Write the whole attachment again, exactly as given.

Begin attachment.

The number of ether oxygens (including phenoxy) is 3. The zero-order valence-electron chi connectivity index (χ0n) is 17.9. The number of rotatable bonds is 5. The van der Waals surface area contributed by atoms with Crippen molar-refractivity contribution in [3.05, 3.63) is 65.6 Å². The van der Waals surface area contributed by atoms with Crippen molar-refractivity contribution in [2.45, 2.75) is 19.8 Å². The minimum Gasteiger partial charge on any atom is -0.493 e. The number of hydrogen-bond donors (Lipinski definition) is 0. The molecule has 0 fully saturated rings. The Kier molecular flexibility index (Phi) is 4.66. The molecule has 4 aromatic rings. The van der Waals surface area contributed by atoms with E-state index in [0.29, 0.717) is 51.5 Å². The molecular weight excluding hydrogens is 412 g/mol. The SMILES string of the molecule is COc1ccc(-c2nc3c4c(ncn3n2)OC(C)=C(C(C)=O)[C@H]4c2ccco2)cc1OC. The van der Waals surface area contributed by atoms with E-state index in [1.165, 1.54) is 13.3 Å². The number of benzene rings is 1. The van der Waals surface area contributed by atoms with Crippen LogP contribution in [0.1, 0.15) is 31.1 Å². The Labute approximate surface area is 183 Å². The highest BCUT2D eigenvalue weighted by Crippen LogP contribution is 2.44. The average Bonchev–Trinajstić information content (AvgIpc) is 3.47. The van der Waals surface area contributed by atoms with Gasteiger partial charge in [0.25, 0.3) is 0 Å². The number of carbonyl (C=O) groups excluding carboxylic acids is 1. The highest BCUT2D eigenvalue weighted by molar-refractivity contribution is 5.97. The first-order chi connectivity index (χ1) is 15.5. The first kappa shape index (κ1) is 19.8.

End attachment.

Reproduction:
The number of ether oxygens (including phenoxy) is 3. The zero-order valence-electron chi connectivity index (χ0n) is 17.9. The number of rotatable bonds is 5. The van der Waals surface area contributed by atoms with Crippen molar-refractivity contribution in [3.05, 3.63) is 65.6 Å². The van der Waals surface area contributed by atoms with Crippen molar-refractivity contribution in [2.45, 2.75) is 19.8 Å². The minimum Gasteiger partial charge on any atom is -0.493 e. The number of hydrogen-bond donors (Lipinski definition) is 0. The molecule has 0 fully saturated rings. The Kier molecular flexibility index (Phi) is 4.66. The molecule has 4 aromatic rings. The van der Waals surface area contributed by atoms with E-state index in [0.29, 0.717) is 51.5 Å². The molecular weight excluding hydrogens is 412 g/mol. The SMILES string of the molecule is COc1ccc(-c2nc3c4c(ncn3n2)OC(C)=C(C(C)=O)[C@H]4c2ccco2)cc1OC. The van der Waals surface area contributed by atoms with E-state index in [1.165, 1.54) is 13.3 Å². The number of benzene rings is 1. The van der Waals surface area contributed by atoms with Crippen LogP contribution in [0.1, 0.15) is 31.1 Å². The Labute approximate surface area is 183 Å². The highest BCUT2D eigenvalue weighted by Crippen LogP contribution is 2.44. The average Bonchev–Trinajstić information content (AvgIpc) is 3.47. The van der Waals surface area contributed by atoms with Gasteiger partial charge in [0.25, 0.3) is 0 Å². The number of carbonyl (C=O) groups excluding carboxylic acids is 1. The highest BCUT2D eigenvalue weighted by molar-refractivity contribution is 5.97. The first-order chi connectivity index (χ1) is 15.5. The first kappa shape index (κ1) is 19.8.